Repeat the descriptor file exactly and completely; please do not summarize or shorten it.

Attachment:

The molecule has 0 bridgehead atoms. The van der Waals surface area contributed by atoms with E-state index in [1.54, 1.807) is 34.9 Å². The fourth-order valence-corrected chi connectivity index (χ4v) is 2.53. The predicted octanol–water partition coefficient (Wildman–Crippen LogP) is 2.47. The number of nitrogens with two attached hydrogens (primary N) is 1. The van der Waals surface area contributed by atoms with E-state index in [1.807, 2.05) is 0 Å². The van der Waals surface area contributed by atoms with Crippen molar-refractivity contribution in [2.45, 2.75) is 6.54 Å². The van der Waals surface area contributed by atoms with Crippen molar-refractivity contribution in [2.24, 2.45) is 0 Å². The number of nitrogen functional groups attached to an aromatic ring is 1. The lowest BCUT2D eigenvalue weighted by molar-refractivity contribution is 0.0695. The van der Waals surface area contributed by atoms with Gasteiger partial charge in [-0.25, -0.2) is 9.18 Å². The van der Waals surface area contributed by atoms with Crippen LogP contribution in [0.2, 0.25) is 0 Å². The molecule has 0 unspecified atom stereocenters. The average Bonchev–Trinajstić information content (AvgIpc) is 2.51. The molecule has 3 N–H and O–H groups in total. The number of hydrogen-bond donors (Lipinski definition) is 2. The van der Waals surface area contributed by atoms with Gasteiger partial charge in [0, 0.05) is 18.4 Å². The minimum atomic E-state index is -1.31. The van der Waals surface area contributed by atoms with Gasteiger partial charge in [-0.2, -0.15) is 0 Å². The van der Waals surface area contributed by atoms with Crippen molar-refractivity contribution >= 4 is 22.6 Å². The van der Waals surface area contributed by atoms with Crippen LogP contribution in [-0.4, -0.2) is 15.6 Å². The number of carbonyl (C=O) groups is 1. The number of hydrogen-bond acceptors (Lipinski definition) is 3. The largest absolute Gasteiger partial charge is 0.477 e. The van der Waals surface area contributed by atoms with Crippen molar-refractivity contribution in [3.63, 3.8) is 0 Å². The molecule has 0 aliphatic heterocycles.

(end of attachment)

The molecule has 0 bridgehead atoms. The van der Waals surface area contributed by atoms with E-state index in [1.54, 1.807) is 34.9 Å². The fourth-order valence-corrected chi connectivity index (χ4v) is 2.53. The predicted octanol–water partition coefficient (Wildman–Crippen LogP) is 2.47. The number of nitrogens with two attached hydrogens (primary N) is 1. The van der Waals surface area contributed by atoms with E-state index in [1.807, 2.05) is 0 Å². The van der Waals surface area contributed by atoms with Crippen molar-refractivity contribution in [2.45, 2.75) is 6.54 Å². The van der Waals surface area contributed by atoms with Crippen molar-refractivity contribution in [2.24, 2.45) is 0 Å². The number of nitrogen functional groups attached to an aromatic ring is 1. The lowest BCUT2D eigenvalue weighted by molar-refractivity contribution is 0.0695. The van der Waals surface area contributed by atoms with Gasteiger partial charge in [-0.25, -0.2) is 9.18 Å². The van der Waals surface area contributed by atoms with Crippen LogP contribution in [0.2, 0.25) is 0 Å². The molecule has 0 unspecified atom stereocenters. The average Bonchev–Trinajstić information content (AvgIpc) is 2.51. The molecule has 3 N–H and O–H groups in total. The number of hydrogen-bond donors (Lipinski definition) is 2. The van der Waals surface area contributed by atoms with Gasteiger partial charge in [0, 0.05) is 18.4 Å². The minimum atomic E-state index is -1.31. The van der Waals surface area contributed by atoms with Gasteiger partial charge in [-0.2, -0.15) is 0 Å². The van der Waals surface area contributed by atoms with Crippen molar-refractivity contribution >= 4 is 22.6 Å². The van der Waals surface area contributed by atoms with Crippen LogP contribution in [-0.4, -0.2) is 15.6 Å². The number of carbonyl (C=O) groups is 1. The number of hydrogen-bond acceptors (Lipinski definition) is 3. The largest absolute Gasteiger partial charge is 0.477 e. The van der Waals surface area contributed by atoms with Crippen molar-refractivity contribution in [3.63, 3.8) is 0 Å². The molecule has 0 aliphatic heterocycles.